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Distance-Learning Survey Shows Growing Concern for Student Services

At community colleges, enrollment in online programs is growing at a faster pace than in traditional courses, and that means new challenges for administrators who must now provide student services and other support in a virtual realm. That’s according to a new survey by the Instructional Technology Council.

In this year’s survey, college administrators ranked “adequate student services for distance-education students” as their greatest challenge, raising it two spots from No. 3 in the previous year’s survey. For the past seven years, “support staff need for training and technical assistance” has been the biggest obstacle identified by administrators answering the survey. Other challenges included adequate assessment of distance-education classes, compliance with new financial-aid requirements, and operating and equipment budgets.

“With the greater focus on distance learning, colleges’ expectations are increasing,” says Christine P. Mullins, executive director of the Instructional Technology Council. “They’re realizing that student services, like library services, student orientation, tutoring, and counseling are needed to provide a well-rounded education.”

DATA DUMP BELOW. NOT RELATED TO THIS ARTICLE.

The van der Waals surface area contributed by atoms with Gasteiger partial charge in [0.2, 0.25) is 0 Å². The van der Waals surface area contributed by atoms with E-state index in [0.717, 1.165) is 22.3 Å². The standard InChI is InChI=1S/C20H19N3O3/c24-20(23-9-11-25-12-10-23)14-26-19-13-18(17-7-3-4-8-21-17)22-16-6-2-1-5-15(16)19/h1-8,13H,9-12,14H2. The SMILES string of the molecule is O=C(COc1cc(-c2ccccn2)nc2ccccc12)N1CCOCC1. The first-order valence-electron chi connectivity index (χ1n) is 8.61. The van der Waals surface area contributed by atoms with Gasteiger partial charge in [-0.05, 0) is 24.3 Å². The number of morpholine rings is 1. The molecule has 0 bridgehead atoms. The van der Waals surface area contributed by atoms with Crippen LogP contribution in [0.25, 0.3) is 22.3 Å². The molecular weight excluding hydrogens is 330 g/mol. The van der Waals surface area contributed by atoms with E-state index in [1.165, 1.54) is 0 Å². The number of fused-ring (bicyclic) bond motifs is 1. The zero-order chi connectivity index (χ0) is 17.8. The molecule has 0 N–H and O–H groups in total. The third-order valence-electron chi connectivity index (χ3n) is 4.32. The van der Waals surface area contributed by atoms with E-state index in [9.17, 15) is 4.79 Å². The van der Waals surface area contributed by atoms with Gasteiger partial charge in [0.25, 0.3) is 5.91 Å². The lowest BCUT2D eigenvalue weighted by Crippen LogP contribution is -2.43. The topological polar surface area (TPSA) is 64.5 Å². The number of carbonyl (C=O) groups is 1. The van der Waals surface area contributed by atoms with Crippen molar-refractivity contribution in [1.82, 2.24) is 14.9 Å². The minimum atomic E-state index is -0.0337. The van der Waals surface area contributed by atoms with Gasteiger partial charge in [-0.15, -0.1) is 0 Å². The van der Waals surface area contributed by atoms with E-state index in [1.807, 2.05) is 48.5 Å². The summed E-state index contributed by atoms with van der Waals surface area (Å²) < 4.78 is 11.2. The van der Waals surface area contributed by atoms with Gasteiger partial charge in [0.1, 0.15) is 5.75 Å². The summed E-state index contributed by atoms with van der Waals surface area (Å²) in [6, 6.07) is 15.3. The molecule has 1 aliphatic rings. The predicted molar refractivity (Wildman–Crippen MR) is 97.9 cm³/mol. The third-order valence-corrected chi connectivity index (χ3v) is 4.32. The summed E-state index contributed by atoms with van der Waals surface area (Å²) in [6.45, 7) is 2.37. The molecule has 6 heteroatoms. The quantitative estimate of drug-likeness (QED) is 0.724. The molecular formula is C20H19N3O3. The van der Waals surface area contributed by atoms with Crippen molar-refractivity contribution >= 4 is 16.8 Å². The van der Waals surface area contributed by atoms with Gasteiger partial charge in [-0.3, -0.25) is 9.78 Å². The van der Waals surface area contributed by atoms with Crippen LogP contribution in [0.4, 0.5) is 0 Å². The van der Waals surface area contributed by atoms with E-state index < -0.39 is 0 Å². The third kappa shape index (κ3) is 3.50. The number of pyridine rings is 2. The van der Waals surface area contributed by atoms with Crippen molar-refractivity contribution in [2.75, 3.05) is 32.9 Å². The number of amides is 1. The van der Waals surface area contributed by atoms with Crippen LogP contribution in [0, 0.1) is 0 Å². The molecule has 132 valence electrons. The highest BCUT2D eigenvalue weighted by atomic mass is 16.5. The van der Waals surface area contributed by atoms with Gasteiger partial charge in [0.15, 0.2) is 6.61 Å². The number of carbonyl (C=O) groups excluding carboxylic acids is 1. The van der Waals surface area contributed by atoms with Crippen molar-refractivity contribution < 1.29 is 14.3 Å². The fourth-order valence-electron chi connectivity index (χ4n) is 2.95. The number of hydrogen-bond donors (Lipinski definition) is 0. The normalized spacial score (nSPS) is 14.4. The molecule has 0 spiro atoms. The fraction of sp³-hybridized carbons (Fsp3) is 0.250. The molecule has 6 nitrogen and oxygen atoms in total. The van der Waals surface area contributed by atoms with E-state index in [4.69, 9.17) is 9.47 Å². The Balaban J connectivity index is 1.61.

Another reason for the greater concern for student services could also be because “regional accrediting also requires that institutions offer distance-learning students support services equivalent to their face-to-face counterparts,” a report on the survey says.

Despite the concern, respondents reported a decline in their online student-support services. For example, online counseling and advising services have decreased by 11 percent compared with the prior year’s survey, from 60 percent in 2010 to 49 percent in 2011. Meanwhile, student orientation for distance classes has decreased by 16 percent since 2010. Ms. Mullins says that the decline has much to do with budget cuts and reduced staff numbers.

In addition, a greater number of distance-learning administrators are reporting to the academic instead of the technological side of institutions. More than 72 percent of respondents indicated they reported to the vice president of academic affairs or an academic dean. This figure is up more than two percentage points over last year’s results. Only about 3 percent answered to a vice president for technology, and seven and a half percent reported to a nonacademic dean.

But technology training and support is still ever-present. Sixty four percent of colleges require faculty to take distance-education training programs, and among those that offer training, 59 percent require more than eight hours of it.

The survey also shows that 79 percent of colleges are creating their own online course content, which requires staff members with experience and knowledge of instructional design. Nineteen percent use content created by textbook publishers, and 2 percent contract or license materials from some other content provider.

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